George Washington Papers

To George Washington from William Gordon, 25 August 1779

From William Gordon

Jamaica Plain [Mass.] Aug 25. 1779

My dear Sir

Your obliging letter of the 3d instant afforded me peculiar pleasure,1 & more especially the close of the postscript, as it furnished me with authority for the removal of prejudices, wherever I found any had been produced against your Excellency, by the idle & foolish expressions of individuals. I am not insensible of the delicate situation you have been in, between the Congress & the Army; & that it hath required the greatest exertions of prudence to keep all things easy, under that amazing depreciation that hath taken place, & the numerous evils that have poured in upon the troops thro’ that went like a torrent. I hope the junction of Spain, upon which I congratulate you, will afford us the opportunity of getting out of present difficulties. Your excellency must have observed, how often Providence hath remarkably interposed when our affairs have been extremely critical.

Your intelligence respecting the designs of the enemy was too long neglected, so that the expedition to Penobscot has turned out disgracefully.2 However the capture of ten Jamaica vessels, & their safe arrival, together with Count D’Estaings success, is more than a counterbalance: besides I am told that there has been a pritty little successful manoeuvre at Powles Hook. I hope you will be able in one place & another to pick up such a number of the enemy, as that when Arbuthnot arrives, they will be but where they were.3

Count de La Luzern continues to retain his private character—makes himself very agreeable—& appears to be much esteemed. He is a well made gentleman, something lusty for a Frenchman, & of a florid complexion. I hear not a word of his going on to Philadelphia. If Monsr Gerrard is not in haste to return, Monr Luzern will probably make some tarriance in each state through which he passes.4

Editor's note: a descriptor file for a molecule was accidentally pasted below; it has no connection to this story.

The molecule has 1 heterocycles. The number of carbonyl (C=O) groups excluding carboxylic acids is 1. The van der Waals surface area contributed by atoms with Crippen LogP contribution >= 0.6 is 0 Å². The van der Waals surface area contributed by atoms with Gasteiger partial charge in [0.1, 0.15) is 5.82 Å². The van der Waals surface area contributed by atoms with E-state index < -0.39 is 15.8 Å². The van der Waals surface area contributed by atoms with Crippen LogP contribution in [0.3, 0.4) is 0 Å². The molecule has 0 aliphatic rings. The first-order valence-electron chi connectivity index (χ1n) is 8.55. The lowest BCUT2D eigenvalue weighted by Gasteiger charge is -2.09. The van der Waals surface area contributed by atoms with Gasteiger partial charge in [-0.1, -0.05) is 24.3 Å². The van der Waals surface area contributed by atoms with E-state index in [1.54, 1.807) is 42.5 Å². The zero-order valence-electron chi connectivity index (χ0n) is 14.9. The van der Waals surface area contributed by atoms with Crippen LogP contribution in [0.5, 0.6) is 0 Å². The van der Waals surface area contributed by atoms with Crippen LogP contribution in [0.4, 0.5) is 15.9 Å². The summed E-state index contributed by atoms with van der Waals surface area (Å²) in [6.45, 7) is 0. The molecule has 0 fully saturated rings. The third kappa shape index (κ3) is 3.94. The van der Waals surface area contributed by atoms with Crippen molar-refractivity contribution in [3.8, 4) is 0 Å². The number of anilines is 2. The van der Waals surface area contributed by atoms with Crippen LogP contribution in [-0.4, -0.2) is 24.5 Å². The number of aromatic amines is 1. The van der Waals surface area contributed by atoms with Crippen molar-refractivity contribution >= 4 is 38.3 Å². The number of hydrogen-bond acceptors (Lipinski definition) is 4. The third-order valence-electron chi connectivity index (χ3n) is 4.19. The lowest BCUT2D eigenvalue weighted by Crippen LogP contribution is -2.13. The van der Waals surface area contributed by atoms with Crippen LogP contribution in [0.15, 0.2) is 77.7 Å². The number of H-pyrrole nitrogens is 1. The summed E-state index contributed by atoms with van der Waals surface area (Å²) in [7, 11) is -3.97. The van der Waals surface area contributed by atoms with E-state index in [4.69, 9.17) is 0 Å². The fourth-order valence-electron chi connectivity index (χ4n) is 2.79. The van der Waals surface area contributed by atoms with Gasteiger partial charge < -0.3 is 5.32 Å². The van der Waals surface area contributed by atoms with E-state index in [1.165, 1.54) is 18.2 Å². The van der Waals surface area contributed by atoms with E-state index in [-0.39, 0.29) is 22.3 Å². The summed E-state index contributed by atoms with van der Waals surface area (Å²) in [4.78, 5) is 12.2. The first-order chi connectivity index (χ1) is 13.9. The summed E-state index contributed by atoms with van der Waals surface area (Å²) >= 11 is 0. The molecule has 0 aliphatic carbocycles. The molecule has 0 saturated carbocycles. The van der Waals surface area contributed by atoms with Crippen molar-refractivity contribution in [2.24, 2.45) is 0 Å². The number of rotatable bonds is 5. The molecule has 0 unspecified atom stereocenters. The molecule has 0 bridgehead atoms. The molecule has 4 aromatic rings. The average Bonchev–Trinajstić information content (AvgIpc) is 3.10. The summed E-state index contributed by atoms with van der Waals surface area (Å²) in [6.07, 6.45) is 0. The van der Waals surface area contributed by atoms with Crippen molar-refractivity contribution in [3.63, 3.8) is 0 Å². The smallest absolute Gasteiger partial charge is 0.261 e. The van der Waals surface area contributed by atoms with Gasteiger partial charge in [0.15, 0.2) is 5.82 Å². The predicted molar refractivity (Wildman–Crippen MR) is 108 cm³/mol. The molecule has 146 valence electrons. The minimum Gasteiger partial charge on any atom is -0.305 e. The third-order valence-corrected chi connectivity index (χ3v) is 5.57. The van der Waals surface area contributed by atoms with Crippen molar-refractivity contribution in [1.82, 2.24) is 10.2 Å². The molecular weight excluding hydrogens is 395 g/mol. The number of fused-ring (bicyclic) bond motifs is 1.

We are endeavouring to check the depreciation & to appreciate the money by regulations. I wish the virtue of the people may revive & become more vigorous than ever. Heaven I believe will save us, tho’ we do not deserve it, & do much towards hindering it.

I have sent the enclosed open, which I pray ⟨your⟩ Excellency to read before delivery.5 Would have sent you Col. Hamiltons & Mr Dana’s letters, but ⟨mutilated⟩th copies of them, thought it needless, & perhaps you may not choose to run them over.

Shall be glad to hear of your Ladys health ⟨&⟩ welfare. Trust you have the happiness of receiving pleasing accounts from her.

Mrs Gordon & Mr Hazard, who for the present makes one of our family, join in wishing your Excellency the best of blessings, & among these a successful & glorious campaign without much mortality by the sword or the hospital. I remain, my dear Sir, your sincere & affectionate friend & humble servant

William Gordon

Mr Hazard bears Clinton & Tryon a grudge, & prays you if possible to prevent their safe return to Great Britain.

ALS, DLC:GW. GW docketed this letter “25th Augt 1780,” but its contents make it clear that the date is 1779.

1Gordon is referring to GW’s letter of 2 Aug., the receiver’s copy of which may have been dated 3 Aug. (see the source note to that letter).

2This may be a reference to GW’s letter to the Massachusetts Council of 3 August. For the military and naval operations at Penobscot Bay in present-day Maine that resulted in a disastrous defeat for the Massachusetts forces, see n.3 to that document.